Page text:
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ORCID: FAQ and Support

Open Researcher and Contributor ID (ORCID)

Frequently Asked Questions

What is ORCID ORCID stands for Open Researcher and Contributor ID. The ORCID initiative focuses on solving the name ambiguity problem by creating persistent unique identifiers and linking mechanisms between different ID schemes and research objects. 
What kind of information does ORCID have about me? Per the orcid.org website, “ORCID records hold non-sensitive information such as name, email, organization and research activities. ORCID understands the fundamental need for individuals to control how their data are shared, and provides tools to manage data privacy. We take steps to protect your information, consistent with the principles set forth in our Privacy Policy, which are intended to comply with the Safe Harbor Principles issued by the U.S. Department of Commerce.”  
How can I get an ORCID? You can set up an ORCID yourself using the form on the ORCID website.
Will an ORCID be assigned to me? Each author or researcher is responsible for creating or claiming their own ORCID.
What if I already have an ORCID? If you have already created an ORCID, you're all set. Update your record at orcid.org to add your @caltech email address.  If it was created for you, you will need to claim it.
There's already an ORCID record for me. How did it get there? Some publishers, such as Nature, are creating basic ORCID records for their authors. You will need to claim the record as your own before you can update and populate it.
How do I claim a record? If your name already exists in the ORCID database, you will see a screen asking if any of the other individuals with the same name are you. There could also be a message saying an "unclaimed profile already exists". If you see this message an institution has already created an ORCID record for you, and you just need to claim it. Check your email for a message with a link to claim the record. If you see this message but have not received an email contact ORCID support.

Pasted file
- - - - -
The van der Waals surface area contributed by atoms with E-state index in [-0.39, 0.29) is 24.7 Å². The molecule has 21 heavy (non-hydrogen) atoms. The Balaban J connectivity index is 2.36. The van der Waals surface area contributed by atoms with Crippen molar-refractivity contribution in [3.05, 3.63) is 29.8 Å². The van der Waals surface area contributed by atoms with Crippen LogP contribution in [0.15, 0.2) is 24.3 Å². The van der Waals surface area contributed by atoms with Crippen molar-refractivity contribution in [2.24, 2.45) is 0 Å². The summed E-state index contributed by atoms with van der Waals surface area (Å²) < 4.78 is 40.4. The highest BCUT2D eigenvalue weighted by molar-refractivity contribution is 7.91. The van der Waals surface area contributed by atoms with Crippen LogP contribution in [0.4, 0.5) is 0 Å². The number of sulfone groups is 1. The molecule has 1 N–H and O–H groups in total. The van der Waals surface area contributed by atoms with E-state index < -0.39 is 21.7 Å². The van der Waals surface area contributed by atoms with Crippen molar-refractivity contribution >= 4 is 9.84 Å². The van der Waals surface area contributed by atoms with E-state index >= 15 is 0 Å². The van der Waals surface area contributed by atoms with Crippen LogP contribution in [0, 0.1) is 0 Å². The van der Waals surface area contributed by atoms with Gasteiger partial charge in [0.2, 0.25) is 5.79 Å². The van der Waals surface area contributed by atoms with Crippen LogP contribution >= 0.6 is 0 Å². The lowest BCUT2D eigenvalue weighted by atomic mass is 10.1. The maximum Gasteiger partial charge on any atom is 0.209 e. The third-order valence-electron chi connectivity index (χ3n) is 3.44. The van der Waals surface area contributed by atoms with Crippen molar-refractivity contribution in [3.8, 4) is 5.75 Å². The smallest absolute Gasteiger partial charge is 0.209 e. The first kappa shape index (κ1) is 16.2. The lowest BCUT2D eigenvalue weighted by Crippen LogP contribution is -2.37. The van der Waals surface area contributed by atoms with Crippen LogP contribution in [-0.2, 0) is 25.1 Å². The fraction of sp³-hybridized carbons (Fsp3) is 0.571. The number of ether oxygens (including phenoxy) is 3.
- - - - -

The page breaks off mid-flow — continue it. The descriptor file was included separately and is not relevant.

I just don't want an ORCID. Can I opt out? Yes, you can simply delete your ORCID. We don't recommend this, since we foresee a time when ORCIDs will be required for grant applications and by publishers. An unused ORCID is not a problem, so we suggest keeping it until you need it.
Can someone else to claim my research, or can I claim research done by someone else? Yes. Having an ORCID cannot prevent these problems, but it can make them easier to detect, since, unlike names, your ORCID is unique to you. ORCID is simply a registry of scholarship. You can clean up your profile by identifying your own research and deleting any entries that are not your work.
Who manages my profile? You are responsible for it. You always have the choice of manually adding information to your ORCID profile.
Will my ORCID profile (at orcid.org) populate automatically with my research output? Initially, you can populate your profile with articles in other databases such as Web of Science, Scopus, PubMed Central, CrossRef Metadata Search, and works already associated with an Thomson Reuters' ResearcherID. Select from these options under "For Researchers -> My ORCID Record" in the "Works" area. Click on "Import Works" to get started. Only articles with a DOI will appear automatically. Other research aggregators such as ADS, ArXiv, and ProQuest also plan to work with ORCID in the near future.
Can I add articles to make my record complete? Yes. Your publication list at will grow automatically as more publishers come on board, but you may add to your profile immediately if you wish. Identifying your work with an ORCID may help to make it more visible on the web.
Is ORCID just for articles? Right now an orcid.org profile will only populate automatically with texts, but ORCID can be used for any kind of work, including social sciences.
Do ORCID profiles support citations in non-Latin scripts? Yes, non-Latin script character sets with Unicode encoding are supported for display and search of ORCID profiles and the ORCID registry. Such citations may be added to your profile manually, or imported (if the exporting database supports these characters).
I just don't want an ORCID. Can I opt out? Yes, you can simply delete your ORCID. We don't recommend this, since we foresee a time when ORCIDs will be required for grant applications and by publishers. An unused ORCID is not a problem, so we suggest keeping it until you need it.
What if I leave Caltech? Your ORCID goes with you. It is not tied to a particular institution.

Thanks

Credit is due to the University of Michigan Library's guide to ORCIDs, as they heavily influenced the contents of this one.  Thank you for plowing the field for us!

Head of Research Services

Joy Painter's picture
Joy Painter
Contact:
Cahill 105
MC 11-17
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